Why do things like this only ever happen when you’re late?
I was on my way to the office today, running late after having dragged my heels all morning. I’m not sure quite what was wrong, but I really didn’t want to get dressed and leave the house. By the time I got myself pulled together and ready to go, it was late enough that I had to drive, rather than making my usual walk. So I hopped in the car and headed out of my complex.
Things you need to know:
1. There is one way out of the complex proper.
2. At the exit to the complex proper, you can either immediately turn left, or go straight for one block and then turn left. Those are your only options.
3. The complex is completely surrounded by construction, and where there isn’t construction, there is a working frozen-food processing warehouse.
So: I drove the block to the exit to the complex, and prepared to turn left. I usually take the first left rather than the second, because I figure that way fewer things can go wrong: one block fewer jammed with construction machinery, and the like. And it was a good thing I intended to turn, because right ahead of me, in the center of the street, was an enormous tractor-trailer, taking up both traffic lanes.
Unfortunately, to the left, there was another big truck, a flatbed, parked next to the frozen-food place. The truck was loaded with huge stacks of pallets, and a guy with a forklift was unloading the pallets and moving them into the warehouse. I got halfway into the turn when I realized that the combination of the truck, the forklift, and the construction machinery on the other side of the street made it impossible for me to get by, so I stopped and waited for the forklift guy to get the load he was just picking up off the truck and around it into the warehouse.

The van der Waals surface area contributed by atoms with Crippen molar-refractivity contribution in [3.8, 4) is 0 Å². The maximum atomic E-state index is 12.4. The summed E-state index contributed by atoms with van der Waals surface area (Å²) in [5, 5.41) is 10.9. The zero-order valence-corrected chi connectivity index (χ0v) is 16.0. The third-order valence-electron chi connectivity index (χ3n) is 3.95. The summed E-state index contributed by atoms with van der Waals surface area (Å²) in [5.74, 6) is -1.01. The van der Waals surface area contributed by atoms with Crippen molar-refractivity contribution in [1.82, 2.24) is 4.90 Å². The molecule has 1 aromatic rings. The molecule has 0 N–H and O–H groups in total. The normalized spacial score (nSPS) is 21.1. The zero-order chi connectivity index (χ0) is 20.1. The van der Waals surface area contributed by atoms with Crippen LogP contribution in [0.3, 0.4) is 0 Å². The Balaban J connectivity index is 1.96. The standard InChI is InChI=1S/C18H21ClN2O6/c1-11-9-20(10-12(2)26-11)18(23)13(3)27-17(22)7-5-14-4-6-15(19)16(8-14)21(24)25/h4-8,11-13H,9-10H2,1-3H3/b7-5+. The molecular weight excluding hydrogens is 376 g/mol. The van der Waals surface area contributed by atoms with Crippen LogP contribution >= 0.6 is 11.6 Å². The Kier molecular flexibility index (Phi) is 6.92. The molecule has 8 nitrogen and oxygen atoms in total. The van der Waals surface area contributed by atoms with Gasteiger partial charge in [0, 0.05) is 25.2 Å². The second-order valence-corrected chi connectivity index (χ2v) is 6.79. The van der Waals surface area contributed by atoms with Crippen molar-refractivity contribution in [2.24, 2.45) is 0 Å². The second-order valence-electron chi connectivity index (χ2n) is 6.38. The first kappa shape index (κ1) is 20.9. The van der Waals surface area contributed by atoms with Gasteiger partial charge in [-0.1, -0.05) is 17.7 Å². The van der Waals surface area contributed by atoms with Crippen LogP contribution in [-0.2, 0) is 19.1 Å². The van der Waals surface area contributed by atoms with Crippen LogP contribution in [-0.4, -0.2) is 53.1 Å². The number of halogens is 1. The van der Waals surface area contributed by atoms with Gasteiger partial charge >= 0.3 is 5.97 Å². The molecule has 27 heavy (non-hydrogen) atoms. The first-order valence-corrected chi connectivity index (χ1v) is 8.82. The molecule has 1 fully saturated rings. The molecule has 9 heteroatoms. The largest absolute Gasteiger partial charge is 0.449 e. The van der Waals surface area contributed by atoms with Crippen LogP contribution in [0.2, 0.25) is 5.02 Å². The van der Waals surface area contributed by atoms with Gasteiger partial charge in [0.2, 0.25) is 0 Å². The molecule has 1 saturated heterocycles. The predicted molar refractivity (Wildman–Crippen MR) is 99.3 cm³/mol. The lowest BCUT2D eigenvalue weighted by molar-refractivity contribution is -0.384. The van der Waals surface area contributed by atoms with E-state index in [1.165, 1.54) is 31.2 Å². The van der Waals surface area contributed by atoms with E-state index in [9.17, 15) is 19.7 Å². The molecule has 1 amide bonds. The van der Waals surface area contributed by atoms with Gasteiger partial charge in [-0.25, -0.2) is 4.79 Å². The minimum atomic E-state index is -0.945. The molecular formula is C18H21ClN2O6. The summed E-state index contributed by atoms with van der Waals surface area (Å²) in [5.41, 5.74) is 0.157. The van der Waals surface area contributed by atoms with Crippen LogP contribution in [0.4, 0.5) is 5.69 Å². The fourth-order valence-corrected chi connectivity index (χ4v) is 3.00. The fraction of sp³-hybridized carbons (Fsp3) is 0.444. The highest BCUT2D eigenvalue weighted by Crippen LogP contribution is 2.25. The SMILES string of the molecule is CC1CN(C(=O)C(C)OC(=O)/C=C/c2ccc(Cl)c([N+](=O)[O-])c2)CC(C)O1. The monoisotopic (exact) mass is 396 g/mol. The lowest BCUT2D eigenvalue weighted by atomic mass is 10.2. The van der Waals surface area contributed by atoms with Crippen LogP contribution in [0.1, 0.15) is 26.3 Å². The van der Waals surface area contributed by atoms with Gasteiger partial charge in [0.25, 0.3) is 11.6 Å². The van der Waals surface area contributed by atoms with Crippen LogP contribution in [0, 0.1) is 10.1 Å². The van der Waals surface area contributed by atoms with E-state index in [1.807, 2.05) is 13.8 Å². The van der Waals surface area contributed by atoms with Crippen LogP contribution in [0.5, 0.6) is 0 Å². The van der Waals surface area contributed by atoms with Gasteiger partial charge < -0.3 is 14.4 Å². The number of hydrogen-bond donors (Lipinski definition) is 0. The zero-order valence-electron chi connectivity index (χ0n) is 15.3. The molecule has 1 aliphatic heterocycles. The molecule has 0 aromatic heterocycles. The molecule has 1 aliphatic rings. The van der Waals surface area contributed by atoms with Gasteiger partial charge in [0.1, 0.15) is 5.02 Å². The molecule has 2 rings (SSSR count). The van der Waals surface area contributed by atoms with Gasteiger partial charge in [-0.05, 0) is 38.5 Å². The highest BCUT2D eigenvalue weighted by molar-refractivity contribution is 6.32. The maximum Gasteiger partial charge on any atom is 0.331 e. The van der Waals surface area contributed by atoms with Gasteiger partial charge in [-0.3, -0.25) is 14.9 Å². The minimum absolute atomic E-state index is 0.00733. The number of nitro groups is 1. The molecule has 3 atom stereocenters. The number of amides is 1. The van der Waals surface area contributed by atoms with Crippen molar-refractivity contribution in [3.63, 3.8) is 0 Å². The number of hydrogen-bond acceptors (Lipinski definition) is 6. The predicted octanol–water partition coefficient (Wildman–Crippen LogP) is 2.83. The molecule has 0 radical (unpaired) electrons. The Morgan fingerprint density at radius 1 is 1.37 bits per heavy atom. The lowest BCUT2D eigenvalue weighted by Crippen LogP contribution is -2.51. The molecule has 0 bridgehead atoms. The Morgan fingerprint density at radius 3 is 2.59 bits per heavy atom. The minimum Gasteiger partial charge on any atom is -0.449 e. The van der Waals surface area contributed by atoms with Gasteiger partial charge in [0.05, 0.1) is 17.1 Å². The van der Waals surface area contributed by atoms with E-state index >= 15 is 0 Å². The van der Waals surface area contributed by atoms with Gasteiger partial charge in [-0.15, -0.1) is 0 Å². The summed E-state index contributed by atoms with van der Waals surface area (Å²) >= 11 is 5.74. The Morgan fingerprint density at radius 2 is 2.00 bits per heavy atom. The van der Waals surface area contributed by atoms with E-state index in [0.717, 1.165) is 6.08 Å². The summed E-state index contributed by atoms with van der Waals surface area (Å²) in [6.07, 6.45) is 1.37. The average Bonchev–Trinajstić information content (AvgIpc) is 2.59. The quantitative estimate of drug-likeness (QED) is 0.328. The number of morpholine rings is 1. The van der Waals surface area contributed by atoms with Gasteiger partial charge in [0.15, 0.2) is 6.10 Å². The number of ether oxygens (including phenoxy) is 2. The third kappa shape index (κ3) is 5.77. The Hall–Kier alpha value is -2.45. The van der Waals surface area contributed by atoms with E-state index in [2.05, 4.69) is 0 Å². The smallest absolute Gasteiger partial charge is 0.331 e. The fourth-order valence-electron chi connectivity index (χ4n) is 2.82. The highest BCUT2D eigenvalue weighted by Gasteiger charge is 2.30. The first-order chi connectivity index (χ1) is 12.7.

Further unfortunately, I think my presence created some kind of performance anxiety in the forklift guy, because he did something to the controls that caused the forklift to jerk, just a bit, which in turn caused the big stack of pallets he was carrying to teeter and then fall.
Entirely blocking the road.
And remember, the only other way out is filled with an eighteen-wheeler, who is looking to turn right (a.k.a. my left).
I looked up at the truck driver with what must have been raw panic–I teach in fifteen minutes, and I’m trapped. The truck driver, to his credit, was not laughing so hard that he didn’t have the presence of mind, after I backed up, to pull forward so that I could squeeze around him.
I made it to class with minutes to spare, so disaster was averted. But the clearest part of all this for me was the lightning-fast flash of trying to think through how I was going to explain to our departmental administrator that I couldn’t get to class on time because I was hemmed in by a truck and a pile of pallets.